They say we should not expect a comprehensive initiative or a detailed plan over the Palestinian-Israeli issue or the Arab-Israeli conflict to be put forth, because the administration is still in the phase of listening and formulating ideas, purposely and openly pouring cold water on the speech before it is given, while behind the scene warning the Obama Administration of the consequences of being hasty before Israel is prepared.
If Barack Hussein Obama heads to Cairo to give this speech with less than what Bush had to say about the Palestinian issue, he will be committing a grave mistake, one that may be too difficult for him to correct.
It was the US Administration itself, not just Arab parties, which contributed to boosting expectations. Hence it is necessary to pay heed to the repercussions of a lacking speech, one that courteously passes over the Palestinian issue by merely reiterating the commitment to the two-state solution. It is absolutely necessary for the US President to provide more, even if his speech is charming in other stances towards Islam and Muslims.
Bush’s April 4, 2002 speech included the following: “Israel has recognized the goal of a Palestinian state. The outlines of a just settlement are clear: two states”. Referring in the speech to George Mitchell, President Obama’s current envoy for peace in the Middle East, Bush says: “Consistent with the Mitchell plan, Israeli settlement activity in occupied territories must stop. And the occupation must end through withdrawal to secure and recognized boundaries consistent with United Nations Resolutions 242 and 338. Ultimately, this approach should be the basis of agreements between Israel and Syria and Israel and Lebanon”, adding that “Israel should also show a respect, a respect for and concern about the dignity of the Palestinian people who are and will be their neighbors” and “The Israeli government should be compassionate at checkpoints and border crossings, sparing innocent Palestinians daily humiliation. Israel should take immediate action to ease closures and allow peaceful people to go back to work”.
Bush’s speech also addressed what the Hebrew State and the Palestinian Authority must do to combat terrorism. It spoke of the responsibility of the Arabs in development and democracy for their peoples, and of the necessity of viewing Israel as a neighbor, not an eternal enemy. It warned Iran of interfering to obstruct the progress of peace between the Arabs and Israel, saying: “Iran’s arms shipments and support for terror fuel the fire of conflict in the Middle East. And it must stop”. Bush sent his Secretary of State Colin Powell to the region to activate his proposed initiative, frameworks, elements, peace plan and road map, and announced in that speech that the United States would not stand by watching, regardless of the difficulties that might arise: “our nation’s resolve is strong. America is committed to ending this conflict and beginning an era of peace”.
Returning to Bush’s words 7 years ago is important to remind us of what was said and of what took place afterwards. The first challenge for Obama will be not to say less than Bush did when he gives his speech in Cairo. The second challenge will be not to allow the various parties constructing this “ladder” set for descent to force him to retract, as they previously did with his immediate predecessor and with others who came to the White House carrying the resolve to drive all the players in the Middle East to make peace. The third challenge lies in preparing to frustrate the campaign that is being set up in order to achieve the following: containing enthusiasm at the level of the President and his administration’s envoys for an active, effective and rapid US role in driving the peace process forward by exerting pressure on Israel as on others; undermining the integrity of the two-state solution, delaying looking into such a solution under the pretext of being unprepared, or changing the notion of such a solution to mean a State of Israel pure and “cleansed” of the Arab Israelis within; eluding the internationally agreed-upon reference for Arab-Israeli negotiations, such as the exchange of land for peace, the vision of two states on the basis of the 1967 borders and ending the occupation; reducing the Palestinian issue to one of “inhabitants” instead of dealing with the Palestinians as a people with the legitimate national rights to a state; turning the table around on the Palestinian partner in negotiations with Israel by raising doubts over President Mahmoud Abbas and his ability to make peace with Israel because of inter-Palestinian disputes, while working in parallel to make Hamas prominent on the US scene then besieging the Palestinians, in view of Hamas’s refusal to negotiate on the basis of the two-state solution. This would prepare the terrain for claiming once again that there is no Palestinian partner in making peace and placing on the Palestinian side alone the burden of constant US blame, within the strategy of exempting Israel from blame and from making peace.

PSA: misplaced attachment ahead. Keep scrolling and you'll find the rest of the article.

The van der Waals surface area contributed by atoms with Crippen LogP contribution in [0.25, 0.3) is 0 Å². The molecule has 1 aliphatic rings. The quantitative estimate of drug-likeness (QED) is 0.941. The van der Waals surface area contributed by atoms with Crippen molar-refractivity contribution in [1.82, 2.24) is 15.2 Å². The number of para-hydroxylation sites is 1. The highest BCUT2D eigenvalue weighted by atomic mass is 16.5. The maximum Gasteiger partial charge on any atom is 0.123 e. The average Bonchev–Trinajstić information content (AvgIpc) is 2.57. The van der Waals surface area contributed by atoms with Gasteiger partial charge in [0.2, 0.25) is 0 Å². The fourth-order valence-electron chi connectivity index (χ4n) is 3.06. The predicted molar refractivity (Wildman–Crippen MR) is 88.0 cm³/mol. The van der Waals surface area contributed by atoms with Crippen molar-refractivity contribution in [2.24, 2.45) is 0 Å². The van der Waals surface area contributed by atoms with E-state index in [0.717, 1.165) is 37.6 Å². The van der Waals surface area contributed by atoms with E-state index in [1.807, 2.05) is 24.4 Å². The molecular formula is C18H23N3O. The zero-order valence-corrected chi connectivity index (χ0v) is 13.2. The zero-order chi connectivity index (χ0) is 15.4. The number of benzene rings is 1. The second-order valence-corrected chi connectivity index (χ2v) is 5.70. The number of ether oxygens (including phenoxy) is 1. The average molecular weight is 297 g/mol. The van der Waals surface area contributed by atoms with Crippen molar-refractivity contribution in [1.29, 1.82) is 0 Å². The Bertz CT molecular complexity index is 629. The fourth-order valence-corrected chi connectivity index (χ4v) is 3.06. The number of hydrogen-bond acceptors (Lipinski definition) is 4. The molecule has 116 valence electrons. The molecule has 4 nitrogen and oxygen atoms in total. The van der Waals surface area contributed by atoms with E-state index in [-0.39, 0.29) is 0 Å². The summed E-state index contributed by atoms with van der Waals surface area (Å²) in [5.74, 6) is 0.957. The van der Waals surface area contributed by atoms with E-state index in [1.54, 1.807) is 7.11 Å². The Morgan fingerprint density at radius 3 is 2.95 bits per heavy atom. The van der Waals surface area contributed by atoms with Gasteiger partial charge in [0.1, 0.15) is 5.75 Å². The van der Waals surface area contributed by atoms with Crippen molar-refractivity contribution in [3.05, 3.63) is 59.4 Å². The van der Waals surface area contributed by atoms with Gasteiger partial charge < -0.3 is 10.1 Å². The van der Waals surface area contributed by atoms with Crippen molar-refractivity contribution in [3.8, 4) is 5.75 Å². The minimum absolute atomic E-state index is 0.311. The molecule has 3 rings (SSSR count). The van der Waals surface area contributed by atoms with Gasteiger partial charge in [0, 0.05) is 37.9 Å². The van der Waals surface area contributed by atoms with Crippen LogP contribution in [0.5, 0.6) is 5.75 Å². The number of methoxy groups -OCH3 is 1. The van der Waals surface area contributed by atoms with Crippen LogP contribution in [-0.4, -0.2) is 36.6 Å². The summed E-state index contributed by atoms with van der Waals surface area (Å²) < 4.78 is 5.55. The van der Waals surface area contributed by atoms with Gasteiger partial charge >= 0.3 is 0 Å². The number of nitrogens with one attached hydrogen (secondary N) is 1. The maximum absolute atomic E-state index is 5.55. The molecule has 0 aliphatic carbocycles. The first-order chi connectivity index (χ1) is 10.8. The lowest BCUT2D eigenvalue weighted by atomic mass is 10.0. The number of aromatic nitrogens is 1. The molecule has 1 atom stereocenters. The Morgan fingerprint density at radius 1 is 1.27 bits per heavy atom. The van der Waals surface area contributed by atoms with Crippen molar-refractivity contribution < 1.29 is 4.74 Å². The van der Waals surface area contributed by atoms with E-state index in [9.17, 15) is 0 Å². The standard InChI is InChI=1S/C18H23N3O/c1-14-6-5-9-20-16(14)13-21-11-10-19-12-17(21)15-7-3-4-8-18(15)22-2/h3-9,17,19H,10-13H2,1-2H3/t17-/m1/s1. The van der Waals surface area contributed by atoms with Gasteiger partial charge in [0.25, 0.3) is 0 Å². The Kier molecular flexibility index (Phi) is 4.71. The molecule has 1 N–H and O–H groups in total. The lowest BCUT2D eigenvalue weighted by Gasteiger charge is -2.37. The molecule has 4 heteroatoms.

What the Barack Obama Administration should prepare for necessarily includes the influx of pressures upon it to curb its speed in addressing the Palestinian-Israeli issue. Its first test will be in the Cairo speech.
It will not be enough for President Barack Hussein Obama to address Muslims from
Al-Azhar Mosque or any other location, to say what signifies that he understands them and sympathizes with them, as they too are the victim of the terrorism of extremists. It will not be enough for him to reiterate in Cairo what he announced in Istanbul, in terms of understanding the focal and central importance of the Palestinian issue in the hearts and minds of Muslims. Indeed, enough time has been spent on listening and formulating, especially as Special Envoy George Mitchell has come to the region repeatedly and has listened.
The opportunity to make peace is a historic one if President Barack Obama becomes determined to make it so, regardless of the pressures and resistance he faces. Most Muslims in the world will listen carefully to what he will say on June 4, and they are expecting clear steps for a radical solution to the Palestinian issue, as a fundamental key to restoring trust in the United States and its leadership.